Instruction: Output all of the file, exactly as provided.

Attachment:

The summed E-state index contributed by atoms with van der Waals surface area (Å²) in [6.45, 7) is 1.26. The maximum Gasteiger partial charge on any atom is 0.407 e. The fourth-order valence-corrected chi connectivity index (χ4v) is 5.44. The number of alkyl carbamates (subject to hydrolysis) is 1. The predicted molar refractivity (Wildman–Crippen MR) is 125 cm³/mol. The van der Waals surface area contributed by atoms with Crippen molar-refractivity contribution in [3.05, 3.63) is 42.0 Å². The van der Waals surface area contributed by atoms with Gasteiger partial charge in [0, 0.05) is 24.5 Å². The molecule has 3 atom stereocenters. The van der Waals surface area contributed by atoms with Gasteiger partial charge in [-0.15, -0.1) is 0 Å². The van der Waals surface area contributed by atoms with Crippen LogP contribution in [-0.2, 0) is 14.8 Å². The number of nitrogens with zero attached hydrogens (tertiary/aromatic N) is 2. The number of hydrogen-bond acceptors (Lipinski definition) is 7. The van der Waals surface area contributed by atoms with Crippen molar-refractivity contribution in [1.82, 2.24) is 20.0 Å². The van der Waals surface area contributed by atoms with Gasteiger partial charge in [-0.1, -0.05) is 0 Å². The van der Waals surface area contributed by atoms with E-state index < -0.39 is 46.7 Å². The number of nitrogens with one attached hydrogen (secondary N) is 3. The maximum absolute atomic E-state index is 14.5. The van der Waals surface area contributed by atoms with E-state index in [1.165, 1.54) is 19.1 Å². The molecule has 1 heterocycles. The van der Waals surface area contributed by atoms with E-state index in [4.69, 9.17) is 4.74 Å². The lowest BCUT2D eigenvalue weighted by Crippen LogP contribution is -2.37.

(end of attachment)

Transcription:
The summed E-state index contributed by atoms with van der Waals surface area (Å²) in [6.45, 7) is 1.26. The maximum Gasteiger partial charge on any atom is 0.407 e. The fourth-order valence-corrected chi connectivity index (χ4v) is 5.44. The number of alkyl carbamates (subject to hydrolysis) is 1. The predicted molar refractivity (Wildman–Crippen MR) is 125 cm³/mol. The van der Waals surface area contributed by atoms with Crippen molar-refractivity contribution in [3.05, 3.63) is 42.0 Å². The van der Waals surface area contributed by atoms with Gasteiger partial charge in [0, 0.05) is 24.5 Å². The molecule has 3 atom stereocenters. The van der Waals surface area contributed by atoms with Gasteiger partial charge in [-0.15, -0.1) is 0 Å². The van der Waals surface area contributed by atoms with Crippen LogP contribution in [-0.2, 0) is 14.8 Å². The number of nitrogens with zero attached hydrogens (tertiary/aromatic N) is 2. The number of hydrogen-bond acceptors (Lipinski definition) is 7. The van der Waals surface area contributed by atoms with Crippen molar-refractivity contribution in [1.82, 2.24) is 20.0 Å². The van der Waals surface area contributed by atoms with Gasteiger partial charge in [-0.1, -0.05) is 0 Å². The van der Waals surface area contributed by atoms with E-state index < -0.39 is 46.7 Å². The number of nitrogens with one attached hydrogen (secondary N) is 3. The maximum absolute atomic E-state index is 14.5. The van der Waals surface area contributed by atoms with E-state index in [1.165, 1.54) is 19.1 Å². The molecule has 1 heterocycles. The van der Waals surface area contributed by atoms with E-state index in [4.69, 9.17) is 4.74 Å². The lowest BCUT2D eigenvalue weighted by Crippen LogP contribution is -2.37.